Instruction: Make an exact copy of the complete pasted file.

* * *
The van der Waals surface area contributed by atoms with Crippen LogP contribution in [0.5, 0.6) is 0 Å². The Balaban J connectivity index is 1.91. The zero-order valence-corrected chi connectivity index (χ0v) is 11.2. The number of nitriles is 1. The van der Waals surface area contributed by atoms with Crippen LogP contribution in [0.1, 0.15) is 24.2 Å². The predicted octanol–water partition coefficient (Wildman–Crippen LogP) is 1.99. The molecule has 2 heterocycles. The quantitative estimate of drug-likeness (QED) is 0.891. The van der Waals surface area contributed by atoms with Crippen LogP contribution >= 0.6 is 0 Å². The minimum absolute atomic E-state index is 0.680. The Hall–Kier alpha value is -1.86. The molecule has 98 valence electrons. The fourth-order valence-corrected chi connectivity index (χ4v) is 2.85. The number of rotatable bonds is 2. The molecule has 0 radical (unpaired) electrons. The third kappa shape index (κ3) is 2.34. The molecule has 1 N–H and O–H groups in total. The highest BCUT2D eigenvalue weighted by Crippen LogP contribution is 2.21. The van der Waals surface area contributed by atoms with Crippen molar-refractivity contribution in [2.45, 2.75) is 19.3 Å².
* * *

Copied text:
The van der Waals surface area contributed by atoms with Crippen LogP contribution in [0.5, 0.6) is 0 Å². The Balaban J connectivity index is 1.91. The zero-order valence-corrected chi connectivity index (χ0v) is 11.2. The number of nitriles is 1. The van der Waals surface area contributed by atoms with Crippen LogP contribution in [0.1, 0.15) is 24.2 Å². The predicted octanol–water partition coefficient (Wildman–Crippen LogP) is 1.99. The molecule has 2 heterocycles. The quantitative estimate of drug-likeness (QED) is 0.891. The van der Waals surface area contributed by atoms with Crippen LogP contribution >= 0.6 is 0 Å². The minimum absolute atomic E-state index is 0.680. The Hall–Kier alpha value is -1.86. The molecule has 98 valence electrons. The fourth-order valence-corrected chi connectivity index (χ4v) is 2.85. The number of rotatable bonds is 2. The molecule has 0 radical (unpaired) electrons. The third kappa shape index (κ3) is 2.34. The molecule has 1 N–H and O–H groups in total. The highest BCUT2D eigenvalue weighted by Crippen LogP contribution is 2.21. The van der Waals surface area contributed by atoms with Crippen molar-refractivity contribution in [2.45, 2.75) is 19.3 Å².